Virtual commencement continues amidst senior pushback


Isabelle Indelicato, Staff Writer

The main request made by the 2020 Class Council was for seniors to have an in-person commencement even if postponed to a much later date, according to an email statement from Senior Class Secretary Caroline Smith. 

But with less than 12 hours until Virtual Commencement, some seniors are still feeling like the administration did not hear their pleas against an online ceremony.  

Requests were based on results from a survey that was sent out to seniors by the Class Council in order to determine the interest of virtual or postponed senior celebrations.

“There was an overwhelming sentiment that a virtual commencement ceremony would not be sufficient in recognizing folks’ accomplishments,” according to Smith. 

An email sent to all students and parents from President Helen Drinan on April 14, said that members of the Class of 2020 are invited to participate in the Class of 2021 commencement. 

Drinan’s email said that the decisions for tomorrow’s virtual commencement and for inviting members of the Class to 2020 to return for the 2021 Commencement ceremony were based on input from the survey. 

Smith told the Voice that council members were asked if they thought students would be receptive to a combined ceremony by Corey Zohlman, assistant dean of student engagement, and Richard Voos, associate provost for planning, assessment, and accreditation, , during a Zoom meeting.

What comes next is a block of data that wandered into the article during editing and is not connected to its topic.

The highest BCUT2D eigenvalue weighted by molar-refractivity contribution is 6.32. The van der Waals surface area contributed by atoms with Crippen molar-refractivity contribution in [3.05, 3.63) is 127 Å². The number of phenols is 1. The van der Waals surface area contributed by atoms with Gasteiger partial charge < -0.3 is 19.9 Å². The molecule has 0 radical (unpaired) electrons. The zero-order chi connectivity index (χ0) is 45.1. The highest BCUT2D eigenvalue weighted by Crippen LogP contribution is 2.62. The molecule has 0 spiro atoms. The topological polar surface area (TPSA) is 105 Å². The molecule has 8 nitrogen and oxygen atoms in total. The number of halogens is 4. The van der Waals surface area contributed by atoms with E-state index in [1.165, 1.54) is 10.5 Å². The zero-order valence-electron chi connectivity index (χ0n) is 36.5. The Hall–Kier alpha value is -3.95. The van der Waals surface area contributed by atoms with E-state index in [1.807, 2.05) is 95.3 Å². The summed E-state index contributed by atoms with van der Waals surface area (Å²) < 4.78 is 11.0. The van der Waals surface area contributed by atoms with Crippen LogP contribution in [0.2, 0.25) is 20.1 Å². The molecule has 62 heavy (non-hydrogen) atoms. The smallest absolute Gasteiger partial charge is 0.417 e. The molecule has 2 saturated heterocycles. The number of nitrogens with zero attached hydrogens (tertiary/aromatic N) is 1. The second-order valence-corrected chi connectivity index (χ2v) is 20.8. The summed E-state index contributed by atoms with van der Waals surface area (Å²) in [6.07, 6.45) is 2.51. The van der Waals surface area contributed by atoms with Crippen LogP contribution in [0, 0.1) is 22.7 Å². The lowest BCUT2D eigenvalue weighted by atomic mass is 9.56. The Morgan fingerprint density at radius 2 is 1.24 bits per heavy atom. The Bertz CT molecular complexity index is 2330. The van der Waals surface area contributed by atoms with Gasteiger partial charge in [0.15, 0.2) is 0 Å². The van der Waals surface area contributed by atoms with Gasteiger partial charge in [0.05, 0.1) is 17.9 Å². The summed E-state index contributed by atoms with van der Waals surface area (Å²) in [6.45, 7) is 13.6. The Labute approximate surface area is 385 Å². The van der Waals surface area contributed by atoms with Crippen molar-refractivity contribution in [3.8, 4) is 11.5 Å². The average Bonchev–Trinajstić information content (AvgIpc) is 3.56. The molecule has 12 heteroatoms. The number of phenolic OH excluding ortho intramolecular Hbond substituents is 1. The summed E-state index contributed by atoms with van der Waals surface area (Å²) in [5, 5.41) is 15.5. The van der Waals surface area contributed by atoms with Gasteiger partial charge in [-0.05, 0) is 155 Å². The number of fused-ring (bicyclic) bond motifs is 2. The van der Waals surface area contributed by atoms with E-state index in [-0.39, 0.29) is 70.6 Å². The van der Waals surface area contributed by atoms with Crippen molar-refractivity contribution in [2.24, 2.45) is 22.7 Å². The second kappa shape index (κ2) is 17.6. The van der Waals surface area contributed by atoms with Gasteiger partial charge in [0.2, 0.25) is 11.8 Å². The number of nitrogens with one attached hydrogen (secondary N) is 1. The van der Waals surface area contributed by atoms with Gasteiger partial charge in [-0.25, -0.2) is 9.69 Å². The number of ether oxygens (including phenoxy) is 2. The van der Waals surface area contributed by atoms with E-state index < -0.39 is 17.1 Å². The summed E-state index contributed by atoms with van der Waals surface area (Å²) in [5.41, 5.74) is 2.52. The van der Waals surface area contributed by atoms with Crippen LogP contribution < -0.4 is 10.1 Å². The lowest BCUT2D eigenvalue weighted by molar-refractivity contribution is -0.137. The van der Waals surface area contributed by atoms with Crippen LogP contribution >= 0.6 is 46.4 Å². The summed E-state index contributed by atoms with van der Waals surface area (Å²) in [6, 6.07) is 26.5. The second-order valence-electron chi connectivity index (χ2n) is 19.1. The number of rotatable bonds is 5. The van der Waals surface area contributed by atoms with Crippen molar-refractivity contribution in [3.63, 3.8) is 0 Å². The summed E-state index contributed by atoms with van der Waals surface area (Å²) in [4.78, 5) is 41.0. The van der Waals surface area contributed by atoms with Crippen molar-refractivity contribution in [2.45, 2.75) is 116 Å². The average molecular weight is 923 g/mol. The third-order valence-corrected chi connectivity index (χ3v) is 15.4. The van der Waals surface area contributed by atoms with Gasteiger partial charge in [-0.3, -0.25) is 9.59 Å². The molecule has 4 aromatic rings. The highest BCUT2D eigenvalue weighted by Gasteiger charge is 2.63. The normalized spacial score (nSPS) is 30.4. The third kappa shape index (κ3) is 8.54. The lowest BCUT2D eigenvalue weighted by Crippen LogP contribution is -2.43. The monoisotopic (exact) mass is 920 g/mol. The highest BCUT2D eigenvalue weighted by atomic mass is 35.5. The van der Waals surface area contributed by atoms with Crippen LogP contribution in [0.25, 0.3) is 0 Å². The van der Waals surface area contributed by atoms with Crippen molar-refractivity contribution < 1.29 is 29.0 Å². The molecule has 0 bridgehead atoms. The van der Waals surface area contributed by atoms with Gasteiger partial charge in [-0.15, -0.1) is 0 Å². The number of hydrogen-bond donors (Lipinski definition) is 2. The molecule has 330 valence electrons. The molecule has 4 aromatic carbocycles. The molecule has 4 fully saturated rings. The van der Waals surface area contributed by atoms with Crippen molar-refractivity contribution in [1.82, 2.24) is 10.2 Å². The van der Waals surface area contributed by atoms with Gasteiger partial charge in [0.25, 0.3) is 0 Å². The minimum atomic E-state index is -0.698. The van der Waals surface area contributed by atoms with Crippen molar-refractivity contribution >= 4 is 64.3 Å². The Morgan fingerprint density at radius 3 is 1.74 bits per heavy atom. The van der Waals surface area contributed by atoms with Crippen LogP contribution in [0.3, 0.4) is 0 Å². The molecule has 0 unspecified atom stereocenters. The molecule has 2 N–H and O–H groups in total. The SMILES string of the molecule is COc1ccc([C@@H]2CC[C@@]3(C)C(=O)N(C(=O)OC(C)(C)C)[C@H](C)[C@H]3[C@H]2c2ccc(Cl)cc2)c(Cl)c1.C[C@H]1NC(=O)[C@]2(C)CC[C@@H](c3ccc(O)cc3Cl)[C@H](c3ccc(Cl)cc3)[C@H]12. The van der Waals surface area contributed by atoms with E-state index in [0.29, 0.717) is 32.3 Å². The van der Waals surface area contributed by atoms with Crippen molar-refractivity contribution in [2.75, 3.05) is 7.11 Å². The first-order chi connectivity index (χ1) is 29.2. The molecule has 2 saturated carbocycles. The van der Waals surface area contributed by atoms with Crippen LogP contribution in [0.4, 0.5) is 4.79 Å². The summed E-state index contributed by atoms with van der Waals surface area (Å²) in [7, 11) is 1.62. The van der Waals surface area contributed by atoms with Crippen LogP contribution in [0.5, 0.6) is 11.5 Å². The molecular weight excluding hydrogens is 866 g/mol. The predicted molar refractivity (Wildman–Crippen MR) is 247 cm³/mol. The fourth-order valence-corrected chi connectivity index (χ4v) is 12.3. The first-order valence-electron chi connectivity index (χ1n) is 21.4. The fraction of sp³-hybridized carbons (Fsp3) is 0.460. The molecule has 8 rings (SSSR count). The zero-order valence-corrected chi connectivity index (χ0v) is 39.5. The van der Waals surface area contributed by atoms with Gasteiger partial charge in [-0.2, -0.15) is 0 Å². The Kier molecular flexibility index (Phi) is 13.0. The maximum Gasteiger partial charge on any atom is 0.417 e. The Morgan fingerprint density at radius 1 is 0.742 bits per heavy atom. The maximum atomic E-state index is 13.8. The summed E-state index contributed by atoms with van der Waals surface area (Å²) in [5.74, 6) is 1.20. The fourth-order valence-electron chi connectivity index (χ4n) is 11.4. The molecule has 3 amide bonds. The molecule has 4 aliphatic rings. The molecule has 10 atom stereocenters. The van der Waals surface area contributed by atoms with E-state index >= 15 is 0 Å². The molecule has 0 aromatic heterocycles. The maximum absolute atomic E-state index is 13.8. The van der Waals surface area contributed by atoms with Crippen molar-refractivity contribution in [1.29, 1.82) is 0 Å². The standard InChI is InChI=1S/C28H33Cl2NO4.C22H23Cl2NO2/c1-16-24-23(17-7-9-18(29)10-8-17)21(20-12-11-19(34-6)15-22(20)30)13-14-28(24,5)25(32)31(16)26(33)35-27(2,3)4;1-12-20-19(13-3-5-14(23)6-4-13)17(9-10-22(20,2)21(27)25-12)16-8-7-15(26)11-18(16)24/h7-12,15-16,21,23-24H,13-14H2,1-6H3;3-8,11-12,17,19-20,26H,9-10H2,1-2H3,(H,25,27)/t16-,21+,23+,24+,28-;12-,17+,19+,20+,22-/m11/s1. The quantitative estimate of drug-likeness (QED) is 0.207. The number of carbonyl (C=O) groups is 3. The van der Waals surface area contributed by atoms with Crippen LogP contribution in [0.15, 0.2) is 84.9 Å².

Smith said that the council told Zohlman and Voos that it was important that the ceremonies for the Class of 2020 and the Class of 2021 be kept separate. 

Unavailable for an interview, Zohlman told the Voice in a statement that throughout the planning process for commencement, “it was crucial to seek and incorporate input from students,” and that the survey and Zoom meeting with Voos and class council members determined how to “create opportunities to celebrate both this year and in the future.”

In the initial Zoom meeting, as well as in subsequent meetings with Zohlman, Smith said that there was conversation about holding a virtual gathering in May in order to “celebrate the end of our senior year  until the college could safely hold an in-person ceremony where we would be able to walk across a stage and receive our diplomas in person.”

Class Council members were “completely caught off guard” when they received President Drinan’s with plans for virtual commencement and the option to attend 2021 commencement, according to Smith. 

“This was especially hard to see after not having received any prior warning that this was the decision. I don’t want to speak for everyone in the council, but I think it’s safe to say that we were very upset,” said Smith. “After gathering suggestions from our class and sharing our ideas with the school, it was frustrating and discouraging to feel so unheard.”

As COVID has made many in-person graduation celebrations impossible, other Boston-area schools have turned to alternative options.

Tufts University announced on March 20 that their 2020 Commencement would be held virtually, but changed those plans on March 26 after hearing student’s “concerns and frustrations.” In an update, Tufts President Tony Monaco said that the university will hold an in-person, on-campus, Commencement when it is safe to do so, adding that students “made it clear that a delay is far preferable to moving the event online.”